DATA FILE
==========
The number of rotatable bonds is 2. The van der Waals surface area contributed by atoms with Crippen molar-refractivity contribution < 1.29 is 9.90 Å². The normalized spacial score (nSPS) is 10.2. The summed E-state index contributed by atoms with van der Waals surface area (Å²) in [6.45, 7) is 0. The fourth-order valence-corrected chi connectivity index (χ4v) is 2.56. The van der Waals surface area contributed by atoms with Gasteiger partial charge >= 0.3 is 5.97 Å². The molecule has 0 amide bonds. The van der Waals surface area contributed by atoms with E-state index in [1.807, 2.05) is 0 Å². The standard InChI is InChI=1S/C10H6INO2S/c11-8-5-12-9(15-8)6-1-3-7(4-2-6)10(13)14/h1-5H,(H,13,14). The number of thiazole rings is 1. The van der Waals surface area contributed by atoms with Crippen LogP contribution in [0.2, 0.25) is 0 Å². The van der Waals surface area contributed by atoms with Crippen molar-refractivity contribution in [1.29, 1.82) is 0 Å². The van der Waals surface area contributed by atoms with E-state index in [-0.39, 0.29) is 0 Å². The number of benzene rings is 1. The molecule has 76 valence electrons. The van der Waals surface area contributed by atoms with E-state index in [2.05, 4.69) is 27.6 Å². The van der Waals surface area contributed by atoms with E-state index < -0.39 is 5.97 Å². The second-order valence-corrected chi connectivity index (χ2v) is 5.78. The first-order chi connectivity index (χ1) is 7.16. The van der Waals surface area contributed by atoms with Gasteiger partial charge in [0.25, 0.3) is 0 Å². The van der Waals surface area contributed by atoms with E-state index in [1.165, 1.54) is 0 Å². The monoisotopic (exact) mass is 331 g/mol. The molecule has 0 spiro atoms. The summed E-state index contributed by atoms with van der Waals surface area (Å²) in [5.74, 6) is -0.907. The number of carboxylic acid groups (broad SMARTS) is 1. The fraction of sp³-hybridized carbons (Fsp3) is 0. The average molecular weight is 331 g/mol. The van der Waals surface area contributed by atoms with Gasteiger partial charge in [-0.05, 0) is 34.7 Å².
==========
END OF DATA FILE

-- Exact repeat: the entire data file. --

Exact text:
The number of rotatable bonds is 2. The van der Waals surface area contributed by atoms with Crippen molar-refractivity contribution < 1.29 is 9.90 Å². The normalized spacial score (nSPS) is 10.2. The summed E-state index contributed by atoms with van der Waals surface area (Å²) in [6.45, 7) is 0. The fourth-order valence-corrected chi connectivity index (χ4v) is 2.56. The van der Waals surface area contributed by atoms with Gasteiger partial charge >= 0.3 is 5.97 Å². The molecule has 0 amide bonds. The van der Waals surface area contributed by atoms with E-state index in [1.807, 2.05) is 0 Å². The standard InChI is InChI=1S/C10H6INO2S/c11-8-5-12-9(15-8)6-1-3-7(4-2-6)10(13)14/h1-5H,(H,13,14). The number of thiazole rings is 1. The van der Waals surface area contributed by atoms with Crippen LogP contribution in [0.2, 0.25) is 0 Å². The van der Waals surface area contributed by atoms with Crippen molar-refractivity contribution in [1.29, 1.82) is 0 Å². The van der Waals surface area contributed by atoms with E-state index in [-0.39, 0.29) is 0 Å². The number of benzene rings is 1. The molecule has 76 valence electrons. The van der Waals surface area contributed by atoms with E-state index in [2.05, 4.69) is 27.6 Å². The van der Waals surface area contributed by atoms with E-state index < -0.39 is 5.97 Å². The second-order valence-corrected chi connectivity index (χ2v) is 5.78. The first-order chi connectivity index (χ1) is 7.16. The van der Waals surface area contributed by atoms with Gasteiger partial charge in [0.25, 0.3) is 0 Å². The van der Waals surface area contributed by atoms with E-state index in [1.165, 1.54) is 0 Å². The monoisotopic (exact) mass is 331 g/mol. The molecule has 0 spiro atoms. The summed E-state index contributed by atoms with van der Waals surface area (Å²) in [5.74, 6) is -0.907. The number of carboxylic acid groups (broad SMARTS) is 1. The fraction of sp³-hybridized carbons (Fsp3) is 0. The average molecular weight is 331 g/mol. The van der Waals surface area contributed by atoms with Gasteiger partial charge in [-0.05, 0) is 34.7 Å².